Embedding Components, Part 7—Semiconductor Placement and Termination Methodologies

Progress in developing high-density embedded-component substrate capability has accelerated through the cooperation and joint development programs between many government and industry organizations and technical universities. In addition to these joint development programs, several independent laboratories and package assembly service providers have developed a number of proprietary processes for embedding the uncased semiconductor elements.

Developers have found that embedding the semiconductors on an inner layer of the PCB or package substrate directly in line with active and passive components mounted on the outer surface ensures that the conductor interface between related components will be minimized.

There are a number of methods used for interconnecting uncased semiconductor components. Semiconductor elements can be mounted onto the core substrate in the faceup orientation or facedown. When placing the die with the active surface of the die facing up, termination will likely adopt copper-plated microvia methodology. Meanwhile, facedown placement will enable the direct interface to land patterns provided on the designated layer of the circuit structure

As noted in Part 6 of this series, the semiconductor fabrication process initially furnishes the die with aluminum bond pads on its perimeter for the traditional wire-bond interface process.

Faceup Semiconductor Termination

Both gold wire-bond and ribbon-bond processes may be applied for completing the die-to-substrate interface. In preparation for this process, a cavity is provided in the substrate (typical of that described in Part 4) to provide clearance for both the die attach and terminal interface. The faceup attachment method traditionally adopts an adhesive material (liquid epoxy or film) for initially attaching the die to the substrate’s surface. Termination lands are positioned on the upper layer of the cavity in line with the wire-bond termination sites on the die element.

To read this entire column, which appeared in the January issue of Design007 Magazine, click here.

Back

2019

Embedding Components, Part 7—Semiconductor Placement and Termination Methodologies

03-11-2019

Progress in developing high-density embedded-component substrate capability has accelerated through the cooperation and joint development programs between many government and industry organizations and technical universities. In addition to these joint development programs, several independent laboratories and package assembly service providers have developed a number of proprietary processes for embedding the uncased semiconductor elements.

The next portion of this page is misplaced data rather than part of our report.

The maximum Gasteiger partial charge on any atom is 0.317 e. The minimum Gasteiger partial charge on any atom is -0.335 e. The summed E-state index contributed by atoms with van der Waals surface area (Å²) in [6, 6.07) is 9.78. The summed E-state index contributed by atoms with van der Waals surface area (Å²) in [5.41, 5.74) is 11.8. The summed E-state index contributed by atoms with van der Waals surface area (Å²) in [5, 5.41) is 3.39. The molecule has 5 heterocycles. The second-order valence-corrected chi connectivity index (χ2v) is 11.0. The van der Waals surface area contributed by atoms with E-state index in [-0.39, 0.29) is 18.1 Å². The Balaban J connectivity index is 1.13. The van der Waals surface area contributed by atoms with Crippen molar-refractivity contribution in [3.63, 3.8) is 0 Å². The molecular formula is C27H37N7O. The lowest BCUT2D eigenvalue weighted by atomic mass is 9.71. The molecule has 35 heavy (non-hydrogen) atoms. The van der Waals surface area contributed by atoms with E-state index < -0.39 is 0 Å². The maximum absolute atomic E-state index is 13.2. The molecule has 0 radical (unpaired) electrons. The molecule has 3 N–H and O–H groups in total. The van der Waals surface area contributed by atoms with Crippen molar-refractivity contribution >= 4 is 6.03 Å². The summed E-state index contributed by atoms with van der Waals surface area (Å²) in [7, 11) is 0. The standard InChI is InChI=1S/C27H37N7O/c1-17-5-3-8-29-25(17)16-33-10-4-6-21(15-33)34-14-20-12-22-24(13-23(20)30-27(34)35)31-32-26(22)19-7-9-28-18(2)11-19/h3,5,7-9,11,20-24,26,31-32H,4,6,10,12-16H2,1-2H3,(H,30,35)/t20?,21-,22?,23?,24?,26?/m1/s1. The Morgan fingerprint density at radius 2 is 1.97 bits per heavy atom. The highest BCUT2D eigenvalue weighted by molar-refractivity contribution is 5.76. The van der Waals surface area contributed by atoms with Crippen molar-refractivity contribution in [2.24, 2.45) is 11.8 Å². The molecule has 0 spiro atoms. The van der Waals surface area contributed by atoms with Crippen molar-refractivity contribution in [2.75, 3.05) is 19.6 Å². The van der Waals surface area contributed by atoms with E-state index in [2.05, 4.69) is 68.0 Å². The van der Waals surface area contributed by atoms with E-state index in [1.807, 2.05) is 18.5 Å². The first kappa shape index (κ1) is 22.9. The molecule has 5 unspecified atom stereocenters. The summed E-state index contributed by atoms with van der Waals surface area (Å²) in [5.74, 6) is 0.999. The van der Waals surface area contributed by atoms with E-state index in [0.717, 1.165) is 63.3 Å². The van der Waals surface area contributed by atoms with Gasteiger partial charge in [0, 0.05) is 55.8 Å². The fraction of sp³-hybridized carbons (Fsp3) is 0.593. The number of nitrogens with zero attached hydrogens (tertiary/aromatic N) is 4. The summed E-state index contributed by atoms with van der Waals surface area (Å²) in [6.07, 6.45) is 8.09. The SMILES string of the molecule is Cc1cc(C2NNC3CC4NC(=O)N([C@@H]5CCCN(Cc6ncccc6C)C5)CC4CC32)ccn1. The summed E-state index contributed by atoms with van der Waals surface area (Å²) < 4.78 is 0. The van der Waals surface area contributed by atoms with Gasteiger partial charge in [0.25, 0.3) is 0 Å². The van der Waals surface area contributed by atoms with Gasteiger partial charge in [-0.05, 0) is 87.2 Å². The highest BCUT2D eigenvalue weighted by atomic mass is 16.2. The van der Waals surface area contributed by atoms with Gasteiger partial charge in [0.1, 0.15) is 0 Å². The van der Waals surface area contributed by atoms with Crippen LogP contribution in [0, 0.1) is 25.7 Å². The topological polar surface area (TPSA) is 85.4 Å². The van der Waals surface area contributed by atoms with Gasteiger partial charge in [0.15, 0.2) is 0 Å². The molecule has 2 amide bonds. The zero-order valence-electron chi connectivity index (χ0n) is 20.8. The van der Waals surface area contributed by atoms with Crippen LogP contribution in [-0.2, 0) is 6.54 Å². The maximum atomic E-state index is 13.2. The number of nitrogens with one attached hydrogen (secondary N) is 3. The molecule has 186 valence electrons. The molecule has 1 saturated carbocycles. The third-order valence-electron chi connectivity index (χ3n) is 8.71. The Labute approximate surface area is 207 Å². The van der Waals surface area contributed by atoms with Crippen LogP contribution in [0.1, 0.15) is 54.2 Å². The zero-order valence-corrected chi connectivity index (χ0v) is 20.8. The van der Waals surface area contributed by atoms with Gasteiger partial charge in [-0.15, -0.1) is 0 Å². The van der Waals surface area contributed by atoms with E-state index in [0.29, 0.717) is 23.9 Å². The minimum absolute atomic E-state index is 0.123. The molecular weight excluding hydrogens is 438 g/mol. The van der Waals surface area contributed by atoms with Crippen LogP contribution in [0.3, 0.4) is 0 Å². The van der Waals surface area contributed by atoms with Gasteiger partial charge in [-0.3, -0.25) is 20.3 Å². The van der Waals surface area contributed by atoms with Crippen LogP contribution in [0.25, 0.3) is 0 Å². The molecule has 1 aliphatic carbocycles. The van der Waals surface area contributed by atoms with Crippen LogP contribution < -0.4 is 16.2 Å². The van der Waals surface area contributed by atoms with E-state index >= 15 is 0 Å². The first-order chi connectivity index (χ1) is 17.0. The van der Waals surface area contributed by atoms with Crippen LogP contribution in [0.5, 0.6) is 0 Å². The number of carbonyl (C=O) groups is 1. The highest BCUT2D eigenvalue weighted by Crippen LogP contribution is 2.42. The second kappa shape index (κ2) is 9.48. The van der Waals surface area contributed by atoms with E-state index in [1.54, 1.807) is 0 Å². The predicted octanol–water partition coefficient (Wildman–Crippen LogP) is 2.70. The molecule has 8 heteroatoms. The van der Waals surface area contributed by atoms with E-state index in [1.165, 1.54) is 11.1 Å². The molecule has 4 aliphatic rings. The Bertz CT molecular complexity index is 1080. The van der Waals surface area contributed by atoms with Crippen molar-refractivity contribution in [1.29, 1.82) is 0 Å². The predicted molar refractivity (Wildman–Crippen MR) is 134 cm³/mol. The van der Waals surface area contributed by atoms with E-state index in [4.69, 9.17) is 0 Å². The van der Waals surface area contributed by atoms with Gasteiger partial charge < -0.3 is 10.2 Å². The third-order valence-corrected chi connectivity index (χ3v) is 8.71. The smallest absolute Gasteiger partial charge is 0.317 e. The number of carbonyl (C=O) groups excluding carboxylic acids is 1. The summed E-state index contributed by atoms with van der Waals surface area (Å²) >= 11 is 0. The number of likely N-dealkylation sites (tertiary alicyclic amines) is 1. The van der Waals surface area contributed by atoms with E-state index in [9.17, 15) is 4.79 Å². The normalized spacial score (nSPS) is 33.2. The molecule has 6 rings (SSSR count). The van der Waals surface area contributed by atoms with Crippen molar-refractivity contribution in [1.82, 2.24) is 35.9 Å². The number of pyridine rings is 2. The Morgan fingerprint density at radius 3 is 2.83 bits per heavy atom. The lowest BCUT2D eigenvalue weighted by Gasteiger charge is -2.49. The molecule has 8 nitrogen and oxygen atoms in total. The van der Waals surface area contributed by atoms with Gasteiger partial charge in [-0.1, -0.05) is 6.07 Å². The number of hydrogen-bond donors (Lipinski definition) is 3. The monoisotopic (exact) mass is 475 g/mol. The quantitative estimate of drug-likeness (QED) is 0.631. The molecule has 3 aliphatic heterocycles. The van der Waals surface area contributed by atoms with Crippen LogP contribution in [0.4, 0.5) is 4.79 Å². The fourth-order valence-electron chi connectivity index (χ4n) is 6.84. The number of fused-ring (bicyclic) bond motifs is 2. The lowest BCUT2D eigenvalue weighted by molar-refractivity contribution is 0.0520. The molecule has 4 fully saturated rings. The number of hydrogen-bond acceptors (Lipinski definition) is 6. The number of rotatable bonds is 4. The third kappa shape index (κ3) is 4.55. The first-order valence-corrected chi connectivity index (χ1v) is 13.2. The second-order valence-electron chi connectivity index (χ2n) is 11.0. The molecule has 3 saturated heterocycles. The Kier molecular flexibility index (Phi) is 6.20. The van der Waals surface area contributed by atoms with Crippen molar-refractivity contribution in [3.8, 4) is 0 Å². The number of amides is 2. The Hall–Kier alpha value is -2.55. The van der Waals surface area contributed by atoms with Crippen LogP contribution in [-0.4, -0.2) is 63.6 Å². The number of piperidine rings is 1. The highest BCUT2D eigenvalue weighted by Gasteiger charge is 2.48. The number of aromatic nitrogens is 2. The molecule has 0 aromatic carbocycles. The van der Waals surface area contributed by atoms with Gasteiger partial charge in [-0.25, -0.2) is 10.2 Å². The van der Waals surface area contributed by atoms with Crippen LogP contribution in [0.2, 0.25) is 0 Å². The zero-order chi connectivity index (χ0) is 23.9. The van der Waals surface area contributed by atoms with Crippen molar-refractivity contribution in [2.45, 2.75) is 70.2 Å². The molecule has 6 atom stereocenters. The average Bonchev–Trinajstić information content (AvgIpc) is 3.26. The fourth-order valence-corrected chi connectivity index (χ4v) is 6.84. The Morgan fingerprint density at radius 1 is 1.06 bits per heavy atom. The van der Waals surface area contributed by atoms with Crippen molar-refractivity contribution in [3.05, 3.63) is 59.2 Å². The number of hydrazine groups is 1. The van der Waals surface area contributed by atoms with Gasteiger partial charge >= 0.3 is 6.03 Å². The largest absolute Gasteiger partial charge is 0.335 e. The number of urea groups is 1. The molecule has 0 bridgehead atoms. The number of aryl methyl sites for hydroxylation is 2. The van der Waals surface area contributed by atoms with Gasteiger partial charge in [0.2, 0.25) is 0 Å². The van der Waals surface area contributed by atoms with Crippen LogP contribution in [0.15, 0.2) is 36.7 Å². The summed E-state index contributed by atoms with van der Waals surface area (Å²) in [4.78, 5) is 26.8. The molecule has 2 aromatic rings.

View Story

Embedding Components, Part 6: Preparation for Active Semiconductor Elements

01-10-2019

Designers are well aware that a shorter circuit path between the individual die elements, the greater the signal transmission speed, which significantly reduces inductance. By embedding the semiconductors on an inner layer directly in line with related semiconductor packages mounted on the outer surface, the conductor interface distance between die elements will be minimized.

View Story
Back

2018

Embedding Components, Part 5: Alternative Termination Methodologies and Surface Plating Variations

12-19-2018

Because they are furnished with a very thin profile, resistor and capacitor components with different values can be mounted directly onto land patterns on a subsurface layer of the printed circuit structure. However, handling and placing of these small components requires systems with a high level of positional accuracy. Interconnection can be accomplished using either deposited solder paste and reflow processing or applying a conductive polymer material. Due to the extremely small land pattern geometries required for mounting the miniature passive components, companies commonly rely on precision dispensing these materials.

View Story

Embedding Components, Part 4: Passive Component Selection and Land Pattern Development

11-29-2018

As noted in Part 3 of this series, a broad range of discrete passive component elements are candidates for embedding, but the decision to embed these component elements within the multilayer circuit structure must be made early in the design process. While many of these components are easy candidates for integrating into the substrate, others may not be suitable, or they are difficult to rationalize because they involve more complex process methodology.

View Story

Embedding Components, Part 3: Implementing Discrete Passive Devices

11-15-2018

Most of the passive components used in electronics are discrete surface mount components configured to mount onto land patterns furnished on the surface of a PC board. Designers have several choices for providing passive functions in a system design, such as discrete surface-mounted passives, array passives or passive networks, integrated (Rs and Cs) passive devices, and embedded discrete passive components.